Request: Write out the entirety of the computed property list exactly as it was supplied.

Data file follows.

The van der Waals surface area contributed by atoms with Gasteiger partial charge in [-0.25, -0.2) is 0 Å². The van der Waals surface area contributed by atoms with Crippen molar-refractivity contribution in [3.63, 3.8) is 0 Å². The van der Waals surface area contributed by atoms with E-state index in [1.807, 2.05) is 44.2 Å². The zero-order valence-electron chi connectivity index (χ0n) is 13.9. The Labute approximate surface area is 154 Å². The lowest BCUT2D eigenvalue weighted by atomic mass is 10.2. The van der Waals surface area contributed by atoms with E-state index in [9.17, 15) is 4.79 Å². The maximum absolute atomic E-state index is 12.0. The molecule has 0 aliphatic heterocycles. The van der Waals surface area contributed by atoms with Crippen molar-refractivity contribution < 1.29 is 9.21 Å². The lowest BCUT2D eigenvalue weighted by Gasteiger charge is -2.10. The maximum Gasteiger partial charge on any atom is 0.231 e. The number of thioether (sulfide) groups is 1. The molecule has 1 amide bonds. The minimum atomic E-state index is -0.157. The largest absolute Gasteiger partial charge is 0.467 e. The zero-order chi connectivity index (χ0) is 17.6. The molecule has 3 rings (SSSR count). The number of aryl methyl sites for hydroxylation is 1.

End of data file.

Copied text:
The van der Waals surface area contributed by atoms with Gasteiger partial charge in [-0.25, -0.2) is 0 Å². The van der Waals surface area contributed by atoms with Crippen molar-refractivity contribution in [3.63, 3.8) is 0 Å². The van der Waals surface area contributed by atoms with E-state index in [1.807, 2.05) is 44.2 Å². The zero-order valence-electron chi connectivity index (χ0n) is 13.9. The Labute approximate surface area is 154 Å². The lowest BCUT2D eigenvalue weighted by atomic mass is 10.2. The van der Waals surface area contributed by atoms with E-state index in [9.17, 15) is 4.79 Å². The maximum absolute atomic E-state index is 12.0. The molecule has 0 aliphatic heterocycles. The van der Waals surface area contributed by atoms with Crippen molar-refractivity contribution < 1.29 is 9.21 Å². The lowest BCUT2D eigenvalue weighted by Gasteiger charge is -2.10. The maximum Gasteiger partial charge on any atom is 0.231 e. The number of thioether (sulfide) groups is 1. The molecule has 1 amide bonds. The minimum atomic E-state index is -0.157. The largest absolute Gasteiger partial charge is 0.467 e. The zero-order chi connectivity index (χ0) is 17.6. The molecule has 3 rings (SSSR count). The number of aryl methyl sites for hydroxylation is 1.